The speed required is that which by observation shows that all the glass lenses are in active movement (swirling, not sinking to a stationery place on the bottom of the beaker). Once this has been stabilized as to movement, the polyurethane colloidal dispersion is charged into the beaker. The amount is based on the calculated weight to be between about 0.2% to about 25% polyurethane based on the weight of the balls lenses (e.g. 0.2% polyurethane and 99.8% glass spheres). The beaker is then anchored to the bench on top of an electric hot plate. Glass ball lens movement is maintained by homogenizer speed. The homogenizer needs to have a narrow head clearance to break agglomerations and prevent clumping. A suitable head clearance was found to be a clearance of 12-19 microns.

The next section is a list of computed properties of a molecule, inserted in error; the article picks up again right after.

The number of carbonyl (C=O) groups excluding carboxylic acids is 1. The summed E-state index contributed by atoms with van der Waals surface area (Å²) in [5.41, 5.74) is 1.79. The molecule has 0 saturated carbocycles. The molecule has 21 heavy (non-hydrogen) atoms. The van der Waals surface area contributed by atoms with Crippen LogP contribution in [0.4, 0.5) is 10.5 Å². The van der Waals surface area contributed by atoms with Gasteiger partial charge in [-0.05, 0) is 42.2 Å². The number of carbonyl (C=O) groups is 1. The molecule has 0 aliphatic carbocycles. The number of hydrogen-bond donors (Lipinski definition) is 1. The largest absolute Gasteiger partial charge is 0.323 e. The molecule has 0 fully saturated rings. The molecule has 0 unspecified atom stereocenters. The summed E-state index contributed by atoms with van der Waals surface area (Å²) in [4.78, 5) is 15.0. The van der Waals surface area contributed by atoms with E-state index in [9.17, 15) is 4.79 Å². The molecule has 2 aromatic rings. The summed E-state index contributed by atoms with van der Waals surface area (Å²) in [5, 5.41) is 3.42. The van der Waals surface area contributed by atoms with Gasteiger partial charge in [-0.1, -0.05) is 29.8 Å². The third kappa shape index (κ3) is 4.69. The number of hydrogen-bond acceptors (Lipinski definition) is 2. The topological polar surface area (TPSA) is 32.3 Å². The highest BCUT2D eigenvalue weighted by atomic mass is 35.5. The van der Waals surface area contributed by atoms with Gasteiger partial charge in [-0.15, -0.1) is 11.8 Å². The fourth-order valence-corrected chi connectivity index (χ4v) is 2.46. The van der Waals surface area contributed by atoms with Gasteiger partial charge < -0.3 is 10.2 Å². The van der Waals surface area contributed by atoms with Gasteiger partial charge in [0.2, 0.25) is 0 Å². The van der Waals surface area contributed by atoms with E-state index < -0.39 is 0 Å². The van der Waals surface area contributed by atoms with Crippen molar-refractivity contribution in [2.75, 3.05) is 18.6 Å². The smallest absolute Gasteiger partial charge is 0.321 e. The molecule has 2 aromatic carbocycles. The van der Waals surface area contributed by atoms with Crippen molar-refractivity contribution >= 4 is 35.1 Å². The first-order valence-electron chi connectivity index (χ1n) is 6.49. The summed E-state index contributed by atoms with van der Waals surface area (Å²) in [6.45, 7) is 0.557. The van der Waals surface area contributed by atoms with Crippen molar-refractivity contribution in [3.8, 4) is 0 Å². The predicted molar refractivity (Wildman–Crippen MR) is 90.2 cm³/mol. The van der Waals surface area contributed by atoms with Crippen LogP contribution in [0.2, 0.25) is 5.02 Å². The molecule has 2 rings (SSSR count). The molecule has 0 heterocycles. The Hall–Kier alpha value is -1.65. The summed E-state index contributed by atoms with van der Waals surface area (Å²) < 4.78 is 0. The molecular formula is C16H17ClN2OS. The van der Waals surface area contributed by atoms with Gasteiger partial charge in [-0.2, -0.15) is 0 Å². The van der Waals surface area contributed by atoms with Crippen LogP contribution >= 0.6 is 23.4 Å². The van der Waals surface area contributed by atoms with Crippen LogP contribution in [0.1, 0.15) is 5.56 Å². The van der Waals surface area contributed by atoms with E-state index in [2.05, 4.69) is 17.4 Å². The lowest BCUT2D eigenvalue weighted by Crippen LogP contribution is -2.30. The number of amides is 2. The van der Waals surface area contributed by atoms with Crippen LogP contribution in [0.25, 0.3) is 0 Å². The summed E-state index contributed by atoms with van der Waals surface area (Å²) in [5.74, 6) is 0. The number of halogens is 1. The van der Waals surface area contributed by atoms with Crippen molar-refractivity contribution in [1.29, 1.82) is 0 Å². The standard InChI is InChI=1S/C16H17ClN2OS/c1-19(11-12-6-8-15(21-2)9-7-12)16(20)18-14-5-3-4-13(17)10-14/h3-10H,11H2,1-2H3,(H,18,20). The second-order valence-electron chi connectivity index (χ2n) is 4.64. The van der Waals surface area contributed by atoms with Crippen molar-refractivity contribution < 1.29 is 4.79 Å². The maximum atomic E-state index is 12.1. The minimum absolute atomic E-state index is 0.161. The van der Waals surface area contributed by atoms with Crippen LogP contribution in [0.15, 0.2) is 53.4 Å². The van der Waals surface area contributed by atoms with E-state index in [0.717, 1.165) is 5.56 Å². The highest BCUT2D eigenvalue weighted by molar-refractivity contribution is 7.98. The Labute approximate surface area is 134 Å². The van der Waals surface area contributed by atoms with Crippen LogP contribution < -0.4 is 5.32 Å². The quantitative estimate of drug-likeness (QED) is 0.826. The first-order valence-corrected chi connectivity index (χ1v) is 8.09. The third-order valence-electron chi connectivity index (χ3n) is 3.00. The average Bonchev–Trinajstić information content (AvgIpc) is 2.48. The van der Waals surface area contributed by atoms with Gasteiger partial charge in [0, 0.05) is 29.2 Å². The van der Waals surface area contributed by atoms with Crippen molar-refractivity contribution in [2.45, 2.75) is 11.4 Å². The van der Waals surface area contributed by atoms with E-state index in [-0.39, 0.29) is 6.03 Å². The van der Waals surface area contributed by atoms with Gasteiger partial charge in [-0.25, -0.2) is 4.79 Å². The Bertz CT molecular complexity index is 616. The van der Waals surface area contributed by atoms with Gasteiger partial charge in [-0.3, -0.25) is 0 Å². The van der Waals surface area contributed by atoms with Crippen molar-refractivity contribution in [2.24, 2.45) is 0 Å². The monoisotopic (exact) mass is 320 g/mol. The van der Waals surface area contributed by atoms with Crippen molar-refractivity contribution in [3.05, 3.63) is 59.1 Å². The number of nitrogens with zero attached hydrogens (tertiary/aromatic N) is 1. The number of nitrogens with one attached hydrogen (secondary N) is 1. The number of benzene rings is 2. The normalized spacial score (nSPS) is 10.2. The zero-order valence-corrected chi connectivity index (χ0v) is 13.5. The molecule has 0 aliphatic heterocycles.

The colloidal dispersion of polyurethane used to encapsulate the glass ball lens is commercially available under the trademark SANCURE 847 dispersion, a product available from Noveon. Alternatively, other SANCURE products could have been used, such as those available under the product numbers 815, 835, 847, 1828 or 12954, or combinations thereof. The SANCURE 847 dispersion is an aliphatic polyester polyurethane solution containing water, polyurethane, amine, and N Methyl 2 pyrrolidinone. The aliphatic polyester polyurethane component has a number average molecular weight of approximately 50,000 and a weight average molecular weight of about 100,000. In preparing the colloidal dispersion, about 22.5 grams of polyurethane is dispersed under controlled conditions, and may be forced out of solution/dispersion by heating, the dropping of pH, as well as a controlled combination of the two factors. The polyurethane is colloidally dispersed and may be forced out of dispersion by destabilization controlled in the vortex on to the ball lenses. When the polyurethane is forced out of the water based solution it coats all hydrophobic materials, such as the glass ball lenses stirring in the solution, thus effectuating coating of the glass ball lenses.